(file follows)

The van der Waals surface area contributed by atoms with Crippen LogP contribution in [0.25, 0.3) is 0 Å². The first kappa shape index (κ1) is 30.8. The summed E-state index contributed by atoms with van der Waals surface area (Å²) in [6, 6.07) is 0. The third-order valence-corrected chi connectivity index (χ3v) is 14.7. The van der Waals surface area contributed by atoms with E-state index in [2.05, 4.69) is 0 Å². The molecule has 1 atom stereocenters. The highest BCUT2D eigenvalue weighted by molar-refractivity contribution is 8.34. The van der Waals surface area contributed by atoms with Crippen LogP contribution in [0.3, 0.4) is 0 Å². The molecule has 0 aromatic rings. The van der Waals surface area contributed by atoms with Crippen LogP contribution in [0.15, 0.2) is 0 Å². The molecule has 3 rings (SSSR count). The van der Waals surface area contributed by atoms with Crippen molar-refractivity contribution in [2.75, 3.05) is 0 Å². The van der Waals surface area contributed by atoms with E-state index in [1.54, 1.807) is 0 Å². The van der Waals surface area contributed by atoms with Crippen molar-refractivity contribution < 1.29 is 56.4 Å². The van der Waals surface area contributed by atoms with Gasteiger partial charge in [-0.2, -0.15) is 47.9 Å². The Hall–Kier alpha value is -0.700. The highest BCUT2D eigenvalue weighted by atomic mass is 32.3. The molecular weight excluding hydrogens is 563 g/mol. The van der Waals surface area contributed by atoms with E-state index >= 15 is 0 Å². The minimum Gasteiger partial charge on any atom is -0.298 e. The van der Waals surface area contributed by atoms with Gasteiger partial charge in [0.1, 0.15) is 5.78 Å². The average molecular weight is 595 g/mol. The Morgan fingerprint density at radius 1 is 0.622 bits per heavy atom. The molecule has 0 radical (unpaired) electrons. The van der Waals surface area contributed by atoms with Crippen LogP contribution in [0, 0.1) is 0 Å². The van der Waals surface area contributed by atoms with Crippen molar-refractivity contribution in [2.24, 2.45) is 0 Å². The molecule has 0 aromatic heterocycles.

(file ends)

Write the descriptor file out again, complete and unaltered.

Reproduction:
The van der Waals surface area contributed by atoms with Crippen LogP contribution in [0.25, 0.3) is 0 Å². The first kappa shape index (κ1) is 30.8. The summed E-state index contributed by atoms with van der Waals surface area (Å²) in [6, 6.07) is 0. The third-order valence-corrected chi connectivity index (χ3v) is 14.7. The van der Waals surface area contributed by atoms with E-state index in [2.05, 4.69) is 0 Å². The molecule has 1 atom stereocenters. The highest BCUT2D eigenvalue weighted by molar-refractivity contribution is 8.34. The van der Waals surface area contributed by atoms with Crippen LogP contribution in [0.3, 0.4) is 0 Å². The molecule has 0 aromatic rings. The van der Waals surface area contributed by atoms with Crippen LogP contribution in [0.15, 0.2) is 0 Å². The molecule has 3 rings (SSSR count). The van der Waals surface area contributed by atoms with Crippen molar-refractivity contribution in [2.75, 3.05) is 0 Å². The van der Waals surface area contributed by atoms with E-state index in [1.54, 1.807) is 0 Å². The van der Waals surface area contributed by atoms with Crippen molar-refractivity contribution < 1.29 is 56.4 Å². The van der Waals surface area contributed by atoms with Gasteiger partial charge in [-0.2, -0.15) is 47.9 Å². The Hall–Kier alpha value is -0.700. The highest BCUT2D eigenvalue weighted by atomic mass is 32.3. The molecular weight excluding hydrogens is 563 g/mol. The van der Waals surface area contributed by atoms with E-state index >= 15 is 0 Å². The minimum Gasteiger partial charge on any atom is -0.298 e. The van der Waals surface area contributed by atoms with Gasteiger partial charge in [0.1, 0.15) is 5.78 Å². The average molecular weight is 595 g/mol. The Morgan fingerprint density at radius 1 is 0.622 bits per heavy atom. The molecule has 0 radical (unpaired) electrons. The van der Waals surface area contributed by atoms with Crippen LogP contribution in [0, 0.1) is 0 Å². The van der Waals surface area contributed by atoms with Crippen molar-refractivity contribution in [2.24, 2.45) is 0 Å². The molecule has 0 aromatic heterocycles.